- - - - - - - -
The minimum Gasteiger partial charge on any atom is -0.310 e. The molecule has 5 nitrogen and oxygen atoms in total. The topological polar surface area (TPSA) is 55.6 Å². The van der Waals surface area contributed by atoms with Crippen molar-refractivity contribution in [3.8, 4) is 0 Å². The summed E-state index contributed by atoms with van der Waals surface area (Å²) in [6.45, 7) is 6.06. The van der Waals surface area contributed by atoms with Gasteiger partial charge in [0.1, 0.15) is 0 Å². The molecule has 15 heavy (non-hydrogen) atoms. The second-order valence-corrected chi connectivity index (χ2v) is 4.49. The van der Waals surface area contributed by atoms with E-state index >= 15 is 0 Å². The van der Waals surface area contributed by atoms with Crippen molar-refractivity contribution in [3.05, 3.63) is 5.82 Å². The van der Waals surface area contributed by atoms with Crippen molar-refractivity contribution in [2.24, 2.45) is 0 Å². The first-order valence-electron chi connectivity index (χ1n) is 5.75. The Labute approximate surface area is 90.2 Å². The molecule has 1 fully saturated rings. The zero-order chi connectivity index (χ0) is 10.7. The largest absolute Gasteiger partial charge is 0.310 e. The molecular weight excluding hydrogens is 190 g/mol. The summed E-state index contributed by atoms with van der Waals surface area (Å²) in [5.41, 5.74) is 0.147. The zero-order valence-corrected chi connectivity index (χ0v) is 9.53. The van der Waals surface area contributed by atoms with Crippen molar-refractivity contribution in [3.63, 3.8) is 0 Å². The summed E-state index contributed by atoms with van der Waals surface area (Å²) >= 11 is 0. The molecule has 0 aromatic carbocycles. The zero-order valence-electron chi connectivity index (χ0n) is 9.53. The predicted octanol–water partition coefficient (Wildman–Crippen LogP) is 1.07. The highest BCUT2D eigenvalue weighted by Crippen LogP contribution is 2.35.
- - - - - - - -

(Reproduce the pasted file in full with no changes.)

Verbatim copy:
The minimum Gasteiger partial charge on any atom is -0.310 e. The molecule has 5 nitrogen and oxygen atoms in total. The topological polar surface area (TPSA) is 55.6 Å². The van der Waals surface area contributed by atoms with Crippen molar-refractivity contribution in [3.8, 4) is 0 Å². The summed E-state index contributed by atoms with van der Waals surface area (Å²) in [6.45, 7) is 6.06. The van der Waals surface area contributed by atoms with Gasteiger partial charge in [0.1, 0.15) is 0 Å². The molecule has 15 heavy (non-hydrogen) atoms. The second-order valence-corrected chi connectivity index (χ2v) is 4.49. The van der Waals surface area contributed by atoms with E-state index >= 15 is 0 Å². The van der Waals surface area contributed by atoms with Crippen molar-refractivity contribution in [3.05, 3.63) is 5.82 Å². The van der Waals surface area contributed by atoms with Crippen molar-refractivity contribution in [2.24, 2.45) is 0 Å². The first-order valence-electron chi connectivity index (χ1n) is 5.75. The Labute approximate surface area is 90.2 Å². The molecule has 1 fully saturated rings. The zero-order chi connectivity index (χ0) is 10.7. The largest absolute Gasteiger partial charge is 0.310 e. The molecular weight excluding hydrogens is 190 g/mol. The summed E-state index contributed by atoms with van der Waals surface area (Å²) in [5.41, 5.74) is 0.147. The zero-order valence-corrected chi connectivity index (χ0v) is 9.53. The van der Waals surface area contributed by atoms with Crippen molar-refractivity contribution in [3.63, 3.8) is 0 Å². The summed E-state index contributed by atoms with van der Waals surface area (Å²) >= 11 is 0. The molecule has 0 aromatic carbocycles. The zero-order valence-electron chi connectivity index (χ0n) is 9.53. The predicted octanol–water partition coefficient (Wildman–Crippen LogP) is 1.07. The highest BCUT2D eigenvalue weighted by Crippen LogP contribution is 2.35.